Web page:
A club’s tax-exemption may be revoked pursuant to the limitation when its facilities are regularly rented to                              nonmembers, or when its primary source of income comes from such nonmember rentals, functions and bar receipts.

           Providing substantial services for food to be eaten off-premises or catering activities, even if sold solely to club                        members, may be treated as a nontraditional activity and should be watched closely by your club.

           Your club should review its documents, it is a good idea to check to see that your governing documents do not                        specifically authorize the club to engage in activities beyond the permitted scope of a social club. If they do, you must            remove them. Clubs with powers stated in their governing documents beyond what is allowed by the tax law stand to            lose their tax exemption.

           The club must ensure that no private benefit to any of the club’s shareholders or members has taken place. The scope            of “private benefit” is quite encompassing and includes not only the monetary gains or benefit but the less direct                    forms of personal benefit as well. If any part of the club’s earnings benefit any club member the tax exemption could              be at risk.

           If income from nonmembers is used solely to reduce the cost of providing the club’s services to its members. You run              the risk that the prohibition against private benefit is violated. The IRS has taken the position that when the club’s                  profits (from nonmember’s earnings) are used to reduce the costs of membership for the club. This reduction is                        essentially the same in its overall effect as a direct payment from the club to the club members. As such, it is                          likely to run afoul of the “private benefit” prohibition.

           If a club has more than one class of membership, the club must ensure that each membership class has clearly                      defined with established policies and a standard formal admittance procedure. To show that your club maintains the              characteristics of a “club” within the meaning of (c)(7), your club may be required to show that personal contact and              fellowship are a material part in the overall life of the club. This “commingling of members” requirement exists                      because the IRS has determined that a lack of social interaction of club members reflects a purpose of providing                    services or facilities to the club’s membership in a manner more consistent with public and commercial                                  business entities, rather than as a true social club. When a club is denied, or loses, its (c)(7) tax-exempt status,                        the result frequently is brought about by the fact that the club’s membership did not exhibit sufficient social                            “commingling.”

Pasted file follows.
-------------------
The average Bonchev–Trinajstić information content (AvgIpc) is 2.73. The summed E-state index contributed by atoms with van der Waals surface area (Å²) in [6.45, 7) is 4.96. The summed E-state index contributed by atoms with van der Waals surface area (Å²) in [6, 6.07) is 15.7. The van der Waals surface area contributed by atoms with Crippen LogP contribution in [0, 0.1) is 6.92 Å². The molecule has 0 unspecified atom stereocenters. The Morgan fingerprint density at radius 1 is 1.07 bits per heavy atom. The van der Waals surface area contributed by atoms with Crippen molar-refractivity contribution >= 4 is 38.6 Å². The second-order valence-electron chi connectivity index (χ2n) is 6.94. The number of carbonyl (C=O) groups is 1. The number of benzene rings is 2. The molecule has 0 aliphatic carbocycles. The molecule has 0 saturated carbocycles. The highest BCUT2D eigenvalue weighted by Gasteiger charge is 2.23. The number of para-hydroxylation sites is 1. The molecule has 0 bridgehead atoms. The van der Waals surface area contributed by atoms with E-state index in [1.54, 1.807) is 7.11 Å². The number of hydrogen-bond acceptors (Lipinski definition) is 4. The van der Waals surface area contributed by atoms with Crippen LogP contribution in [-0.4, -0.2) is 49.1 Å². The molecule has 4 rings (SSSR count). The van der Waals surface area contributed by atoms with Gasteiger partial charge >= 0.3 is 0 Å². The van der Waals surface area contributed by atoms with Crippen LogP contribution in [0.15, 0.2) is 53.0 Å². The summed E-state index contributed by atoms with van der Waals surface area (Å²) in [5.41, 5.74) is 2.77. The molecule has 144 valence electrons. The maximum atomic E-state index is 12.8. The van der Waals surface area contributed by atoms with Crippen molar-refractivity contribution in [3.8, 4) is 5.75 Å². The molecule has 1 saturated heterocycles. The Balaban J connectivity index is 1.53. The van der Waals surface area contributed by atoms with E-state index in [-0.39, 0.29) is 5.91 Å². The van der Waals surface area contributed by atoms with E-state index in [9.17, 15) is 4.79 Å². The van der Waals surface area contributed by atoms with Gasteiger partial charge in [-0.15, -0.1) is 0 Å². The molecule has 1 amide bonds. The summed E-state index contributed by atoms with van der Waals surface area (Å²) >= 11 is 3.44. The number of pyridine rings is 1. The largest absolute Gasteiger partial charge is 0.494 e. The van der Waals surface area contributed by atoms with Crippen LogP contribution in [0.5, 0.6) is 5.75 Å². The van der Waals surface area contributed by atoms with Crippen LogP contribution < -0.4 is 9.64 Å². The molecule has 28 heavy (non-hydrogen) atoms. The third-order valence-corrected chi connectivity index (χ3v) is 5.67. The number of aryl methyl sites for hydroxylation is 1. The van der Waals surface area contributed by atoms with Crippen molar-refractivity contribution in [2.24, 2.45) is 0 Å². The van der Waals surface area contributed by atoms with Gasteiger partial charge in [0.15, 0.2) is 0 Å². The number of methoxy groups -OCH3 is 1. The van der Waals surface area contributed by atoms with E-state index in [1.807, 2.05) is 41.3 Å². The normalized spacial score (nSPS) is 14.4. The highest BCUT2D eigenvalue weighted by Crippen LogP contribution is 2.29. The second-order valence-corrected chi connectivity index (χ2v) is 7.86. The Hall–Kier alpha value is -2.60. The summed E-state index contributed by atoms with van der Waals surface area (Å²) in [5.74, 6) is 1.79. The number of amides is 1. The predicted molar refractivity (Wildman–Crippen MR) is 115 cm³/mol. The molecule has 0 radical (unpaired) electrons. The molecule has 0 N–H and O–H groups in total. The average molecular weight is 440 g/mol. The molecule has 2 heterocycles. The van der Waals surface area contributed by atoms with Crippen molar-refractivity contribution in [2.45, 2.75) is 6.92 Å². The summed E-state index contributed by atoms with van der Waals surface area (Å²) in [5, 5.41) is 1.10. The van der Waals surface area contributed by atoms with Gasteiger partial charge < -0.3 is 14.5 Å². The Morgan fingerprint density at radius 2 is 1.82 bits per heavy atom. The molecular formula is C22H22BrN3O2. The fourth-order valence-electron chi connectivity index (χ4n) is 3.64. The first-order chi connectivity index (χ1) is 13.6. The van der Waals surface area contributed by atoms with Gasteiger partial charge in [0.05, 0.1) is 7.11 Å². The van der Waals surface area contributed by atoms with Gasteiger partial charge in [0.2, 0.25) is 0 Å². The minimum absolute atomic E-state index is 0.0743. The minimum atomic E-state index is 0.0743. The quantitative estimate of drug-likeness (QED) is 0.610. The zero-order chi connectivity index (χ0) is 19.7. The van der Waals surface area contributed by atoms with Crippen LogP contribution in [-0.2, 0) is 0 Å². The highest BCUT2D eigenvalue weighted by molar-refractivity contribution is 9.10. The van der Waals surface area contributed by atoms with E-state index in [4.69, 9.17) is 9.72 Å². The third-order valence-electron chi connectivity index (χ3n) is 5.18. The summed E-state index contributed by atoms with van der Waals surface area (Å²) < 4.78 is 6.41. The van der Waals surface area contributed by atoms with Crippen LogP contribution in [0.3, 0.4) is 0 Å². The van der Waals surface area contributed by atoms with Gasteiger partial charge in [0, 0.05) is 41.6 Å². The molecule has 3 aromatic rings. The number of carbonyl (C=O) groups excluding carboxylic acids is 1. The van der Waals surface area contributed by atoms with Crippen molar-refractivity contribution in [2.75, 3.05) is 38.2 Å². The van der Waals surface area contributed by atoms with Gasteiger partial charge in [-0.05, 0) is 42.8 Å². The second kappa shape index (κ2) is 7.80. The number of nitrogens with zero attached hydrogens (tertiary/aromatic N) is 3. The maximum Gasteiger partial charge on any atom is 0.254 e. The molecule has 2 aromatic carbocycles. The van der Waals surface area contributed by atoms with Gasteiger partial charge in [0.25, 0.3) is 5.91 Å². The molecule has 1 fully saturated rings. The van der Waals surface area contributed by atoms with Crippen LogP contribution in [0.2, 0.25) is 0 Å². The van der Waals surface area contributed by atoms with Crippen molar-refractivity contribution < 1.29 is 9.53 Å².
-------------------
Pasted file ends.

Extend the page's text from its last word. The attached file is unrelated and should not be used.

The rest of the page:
Reciprocal income from other clubs will be classified as nonmember income.

On a brighter note the IRS has ruled that members may be compensated for bringing new member to the club as long as the compensation is reasonable in nature. 

I will post several more documents on the web site to help clarify or assist you in documenting your clubs compliance with the IRS. If you have any questions please feel free to email or call me at or (508) 525-6522. 

Thank You,
Michael Gleason

1994 EO CPE